Monday, 25 January 2016

Home Ed & Poorly Children

One of our children has been quite unwell with asthma for the last few days. Although this has been unpleasant for him, and meant a few disturbed nights for us, it has reminded me how much I like the flexibility of home education.

When a child is too unwell for work, they won't get behind; once they are well enough to resume their studies, they can pick up where they left off.

In addition, once a child is recovering, then they can be eased gently back into work. Today, my eldest has been much better, though not up to full strength yet. He has had a reduced day, and interspersed his work with more restful activities. In the morning, he was still getting out of breath moving between rooms - and would certainly not have been sent to school. However, he soon began to feel much better, and small bursts of activity helped him not to get restless and frustrated.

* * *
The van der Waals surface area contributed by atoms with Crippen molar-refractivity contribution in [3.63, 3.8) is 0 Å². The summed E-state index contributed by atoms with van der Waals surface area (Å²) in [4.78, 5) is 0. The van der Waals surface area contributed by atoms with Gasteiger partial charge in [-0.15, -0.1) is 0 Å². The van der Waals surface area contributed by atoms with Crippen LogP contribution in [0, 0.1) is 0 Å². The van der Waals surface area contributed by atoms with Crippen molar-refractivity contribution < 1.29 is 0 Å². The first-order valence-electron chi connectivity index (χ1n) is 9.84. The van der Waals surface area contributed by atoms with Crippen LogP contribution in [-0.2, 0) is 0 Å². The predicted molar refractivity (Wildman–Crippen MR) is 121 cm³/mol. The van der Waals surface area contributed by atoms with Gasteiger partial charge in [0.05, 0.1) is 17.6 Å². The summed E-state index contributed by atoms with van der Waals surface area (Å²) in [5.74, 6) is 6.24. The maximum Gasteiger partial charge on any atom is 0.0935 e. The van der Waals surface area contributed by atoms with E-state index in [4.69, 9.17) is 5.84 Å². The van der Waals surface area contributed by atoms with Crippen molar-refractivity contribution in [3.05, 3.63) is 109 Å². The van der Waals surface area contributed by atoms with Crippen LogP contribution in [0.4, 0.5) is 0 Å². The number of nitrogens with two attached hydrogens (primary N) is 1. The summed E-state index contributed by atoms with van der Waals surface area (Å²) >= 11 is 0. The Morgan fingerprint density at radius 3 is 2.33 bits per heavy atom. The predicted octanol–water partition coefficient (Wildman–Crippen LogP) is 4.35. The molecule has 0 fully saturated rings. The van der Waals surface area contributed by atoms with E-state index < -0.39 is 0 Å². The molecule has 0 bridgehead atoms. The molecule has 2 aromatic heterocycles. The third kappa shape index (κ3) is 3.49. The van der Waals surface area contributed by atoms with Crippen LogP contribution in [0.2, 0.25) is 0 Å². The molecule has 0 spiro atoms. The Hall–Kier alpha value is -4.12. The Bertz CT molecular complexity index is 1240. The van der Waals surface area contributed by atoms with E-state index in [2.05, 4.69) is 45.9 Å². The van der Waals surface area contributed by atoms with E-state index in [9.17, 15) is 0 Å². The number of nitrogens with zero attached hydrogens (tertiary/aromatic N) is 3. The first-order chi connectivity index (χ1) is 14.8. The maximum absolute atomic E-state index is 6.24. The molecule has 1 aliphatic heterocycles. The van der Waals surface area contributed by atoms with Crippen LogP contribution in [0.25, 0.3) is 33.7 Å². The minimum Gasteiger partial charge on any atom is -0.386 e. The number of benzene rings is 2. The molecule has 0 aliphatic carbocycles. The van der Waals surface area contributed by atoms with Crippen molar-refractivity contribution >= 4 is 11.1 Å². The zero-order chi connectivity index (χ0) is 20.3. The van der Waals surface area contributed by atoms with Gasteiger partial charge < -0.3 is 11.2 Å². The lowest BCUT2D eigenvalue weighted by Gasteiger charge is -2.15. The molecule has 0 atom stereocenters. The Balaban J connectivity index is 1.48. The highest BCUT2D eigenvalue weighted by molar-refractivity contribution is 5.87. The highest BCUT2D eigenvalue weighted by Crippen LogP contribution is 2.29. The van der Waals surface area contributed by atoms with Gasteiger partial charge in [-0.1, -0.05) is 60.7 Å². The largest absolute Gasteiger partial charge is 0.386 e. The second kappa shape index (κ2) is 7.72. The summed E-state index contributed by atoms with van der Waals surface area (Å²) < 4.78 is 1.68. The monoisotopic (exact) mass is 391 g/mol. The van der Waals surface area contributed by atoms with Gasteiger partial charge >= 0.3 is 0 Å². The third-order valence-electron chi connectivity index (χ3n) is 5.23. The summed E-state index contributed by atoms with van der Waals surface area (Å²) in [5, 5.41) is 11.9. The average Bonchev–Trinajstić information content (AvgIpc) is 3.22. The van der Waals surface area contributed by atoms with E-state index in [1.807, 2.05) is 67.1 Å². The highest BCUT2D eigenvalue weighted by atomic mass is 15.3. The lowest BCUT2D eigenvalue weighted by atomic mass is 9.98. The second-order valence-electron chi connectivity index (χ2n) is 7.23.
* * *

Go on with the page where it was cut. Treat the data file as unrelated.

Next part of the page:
I guess the downside is that some activities that the whole family would do together have to be paused as well. We've missed our walk today, and not done our usual history activities as he wouldn't have been up to it.

Also, when a child really is too sick to do anything - even read - tucking them up on the sofa with a DVD is quite a distraction for other children! I usually hold off on DVDs until as late as possible so they can all watch something together, and stick to audio books as long as I can. If need be, I will let a very ill child watch a film on my laptop in bed. My children are pretty good (now) at realising that they'd rather be healthy and working than ill and watching!

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